In fact, as Bowman noted, “The only phrase in the Bible by written by Moses, spoken by Jesus, and cited by Paul is a plan for relationship that has stood the test of millennia. Therefore a man shall leave his father and his mother and hold fast to his wife, and they shall become one flesh.”

The wisdom appears in Genesis 2:24, Matthew 19:5 and Ephesians 5:31; that one spouse shall “cleave” to another.

So, what does that word mean?

Well, right out of Meriam-Webster, it means to “adhere firmly and closely or loyally and unwaveringly.”

Take note: Neither the Bible nor the dictionary provides a preface or addendum here. To cleave is to cling loyally to another, regardless of circumstance.

“I think one of our major problems is that people plan for weddings but not marriages,” Bowman told The Western Journal in a statement. “We have 1st class weddings and 2nd rate marriages.”

“I believe this with all my heart. It sounds like just a quip, but I have helped many couples think it through,” Bowman said.

“They have spent no time planning what to do when there are problems. That’s why they say, ‘The marriage isn’t working,’ when in fact it’s working perfectly. It’s keeping you where you don’t want to be right now,” he added.

“I like to say that marriage is screws, bolts, nails and glue. It is intended to hold things together that would not naturally stay together.”

A powerful picture — particularly considering beloved figures like President Ronald Reagan long revered family as the “fundamental unit of American life.”

Ironic then that, as our culture continues to de-emphasize marriage and family, allowing absentee fatherhood and divorce to claim the mainstream, our politics and social dialogue continue to fall apart.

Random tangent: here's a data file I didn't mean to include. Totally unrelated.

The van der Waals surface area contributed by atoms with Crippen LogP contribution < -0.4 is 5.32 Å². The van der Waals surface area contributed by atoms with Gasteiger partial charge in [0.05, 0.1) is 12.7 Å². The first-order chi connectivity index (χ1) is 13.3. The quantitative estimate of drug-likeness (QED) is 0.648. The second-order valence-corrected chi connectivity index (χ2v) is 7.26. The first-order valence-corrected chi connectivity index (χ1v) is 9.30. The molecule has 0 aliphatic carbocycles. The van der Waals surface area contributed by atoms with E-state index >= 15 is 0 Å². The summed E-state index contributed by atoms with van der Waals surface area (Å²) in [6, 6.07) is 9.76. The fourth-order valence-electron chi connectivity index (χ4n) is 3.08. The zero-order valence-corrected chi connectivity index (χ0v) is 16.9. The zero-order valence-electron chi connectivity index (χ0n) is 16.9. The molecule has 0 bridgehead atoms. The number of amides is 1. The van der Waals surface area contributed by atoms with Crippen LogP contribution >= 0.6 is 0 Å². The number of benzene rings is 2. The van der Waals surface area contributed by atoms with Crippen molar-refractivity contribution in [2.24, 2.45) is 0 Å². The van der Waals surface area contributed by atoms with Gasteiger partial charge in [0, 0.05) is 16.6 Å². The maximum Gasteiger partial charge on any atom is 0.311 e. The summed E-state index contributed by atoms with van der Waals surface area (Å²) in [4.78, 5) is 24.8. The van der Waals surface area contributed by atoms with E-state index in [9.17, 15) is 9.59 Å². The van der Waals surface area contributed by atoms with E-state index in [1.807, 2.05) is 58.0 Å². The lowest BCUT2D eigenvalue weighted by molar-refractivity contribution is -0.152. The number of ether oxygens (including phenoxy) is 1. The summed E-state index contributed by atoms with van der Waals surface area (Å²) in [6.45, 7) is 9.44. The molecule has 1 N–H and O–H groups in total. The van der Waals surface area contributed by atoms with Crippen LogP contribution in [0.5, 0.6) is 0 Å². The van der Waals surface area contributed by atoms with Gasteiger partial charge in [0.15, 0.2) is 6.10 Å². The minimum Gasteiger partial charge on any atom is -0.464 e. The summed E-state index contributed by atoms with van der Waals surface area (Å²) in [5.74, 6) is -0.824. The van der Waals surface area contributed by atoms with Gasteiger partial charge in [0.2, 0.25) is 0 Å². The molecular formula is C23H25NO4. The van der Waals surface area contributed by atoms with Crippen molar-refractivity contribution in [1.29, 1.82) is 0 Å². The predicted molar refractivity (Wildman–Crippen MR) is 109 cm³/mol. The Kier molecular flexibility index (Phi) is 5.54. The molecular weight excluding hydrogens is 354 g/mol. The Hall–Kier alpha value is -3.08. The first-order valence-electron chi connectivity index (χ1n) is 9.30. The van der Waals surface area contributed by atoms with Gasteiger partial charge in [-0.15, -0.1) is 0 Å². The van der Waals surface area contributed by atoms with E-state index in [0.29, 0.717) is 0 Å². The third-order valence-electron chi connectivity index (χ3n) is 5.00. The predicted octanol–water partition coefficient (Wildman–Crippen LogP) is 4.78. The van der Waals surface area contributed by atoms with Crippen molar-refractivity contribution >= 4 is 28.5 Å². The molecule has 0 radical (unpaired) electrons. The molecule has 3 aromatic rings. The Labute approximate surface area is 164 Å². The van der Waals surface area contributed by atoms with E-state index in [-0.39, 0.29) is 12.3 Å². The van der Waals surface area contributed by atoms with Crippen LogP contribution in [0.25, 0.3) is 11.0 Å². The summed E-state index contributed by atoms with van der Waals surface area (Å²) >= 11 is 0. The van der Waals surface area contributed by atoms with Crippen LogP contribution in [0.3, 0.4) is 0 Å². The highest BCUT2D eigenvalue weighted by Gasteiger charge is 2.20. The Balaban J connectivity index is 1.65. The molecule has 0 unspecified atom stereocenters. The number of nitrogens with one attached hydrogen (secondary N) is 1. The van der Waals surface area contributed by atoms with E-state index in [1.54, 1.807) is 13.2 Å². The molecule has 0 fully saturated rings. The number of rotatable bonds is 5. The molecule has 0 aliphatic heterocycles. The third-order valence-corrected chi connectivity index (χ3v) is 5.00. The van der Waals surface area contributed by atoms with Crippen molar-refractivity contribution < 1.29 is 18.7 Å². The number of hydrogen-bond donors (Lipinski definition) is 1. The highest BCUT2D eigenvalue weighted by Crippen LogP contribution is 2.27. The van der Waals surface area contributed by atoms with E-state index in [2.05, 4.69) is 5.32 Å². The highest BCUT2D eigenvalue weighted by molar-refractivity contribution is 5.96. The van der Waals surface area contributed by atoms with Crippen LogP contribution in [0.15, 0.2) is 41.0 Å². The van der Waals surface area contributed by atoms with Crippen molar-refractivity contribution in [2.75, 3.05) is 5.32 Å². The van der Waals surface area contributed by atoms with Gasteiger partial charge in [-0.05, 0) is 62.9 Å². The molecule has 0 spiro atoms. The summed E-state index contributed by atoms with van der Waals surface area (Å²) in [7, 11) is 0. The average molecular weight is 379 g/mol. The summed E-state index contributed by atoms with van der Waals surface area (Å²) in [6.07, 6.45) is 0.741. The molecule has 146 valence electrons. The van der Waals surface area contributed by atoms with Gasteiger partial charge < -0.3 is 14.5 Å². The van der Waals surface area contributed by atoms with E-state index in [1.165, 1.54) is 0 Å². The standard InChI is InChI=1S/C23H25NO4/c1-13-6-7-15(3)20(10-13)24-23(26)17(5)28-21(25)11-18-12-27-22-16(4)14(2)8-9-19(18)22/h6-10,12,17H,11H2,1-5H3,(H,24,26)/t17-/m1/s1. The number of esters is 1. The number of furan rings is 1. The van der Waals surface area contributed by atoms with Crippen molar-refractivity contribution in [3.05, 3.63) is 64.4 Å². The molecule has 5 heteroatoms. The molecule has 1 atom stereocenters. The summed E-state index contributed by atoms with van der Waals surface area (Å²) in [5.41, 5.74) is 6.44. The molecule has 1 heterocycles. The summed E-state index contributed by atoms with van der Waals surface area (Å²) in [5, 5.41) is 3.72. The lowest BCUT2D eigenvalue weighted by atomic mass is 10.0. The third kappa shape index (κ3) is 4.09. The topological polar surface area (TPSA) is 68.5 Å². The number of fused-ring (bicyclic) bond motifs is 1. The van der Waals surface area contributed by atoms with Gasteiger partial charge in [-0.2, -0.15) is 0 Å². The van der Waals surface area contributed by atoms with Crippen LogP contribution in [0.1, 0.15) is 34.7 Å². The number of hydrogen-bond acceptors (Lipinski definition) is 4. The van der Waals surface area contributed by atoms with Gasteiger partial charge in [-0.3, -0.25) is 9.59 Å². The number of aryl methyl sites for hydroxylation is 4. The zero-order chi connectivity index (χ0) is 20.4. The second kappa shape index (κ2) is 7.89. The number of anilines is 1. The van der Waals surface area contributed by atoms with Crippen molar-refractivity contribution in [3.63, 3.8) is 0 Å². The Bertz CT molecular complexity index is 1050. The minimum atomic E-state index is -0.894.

Sure, it’s possible the glue just isn’t so sticky these days — but, for some reason, I doubt it.

Chances are we’re just using the wrong glue: fleeting “happiness” over hard work, moving in over marriage and politicians over faithful families.

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Andrew J. Sciascia is the supervising editor of features at The Western Journal. Having joined up as a regular contributor of opinion in 2018, he went on to cover the Barrett confirmation and 2020 presidential election for the outlet, regularly co-hosting its video podcast, "WJ Live," as well.
Andrew J. Sciascia is the supervising editor of features at The Western Journal and regularly co-hosts the outlet's video podcast, "WJ Live."

Sciascia first joined up with The Western Journal as a regular contributor of opinion in 2018, before graduating with a degree in criminal justice and political science from the University of Massachusetts Lowell, where he served as editor-in-chief of the student newspaper and worked briefly as a political operative with the Massachusetts Republican Party.

He has since covered the Barrett confirmation and 2020 presidential election for The Western Journal, and now focuses his reporting on Congress and the national campaign trail. His work has also appeared in The Daily Caller.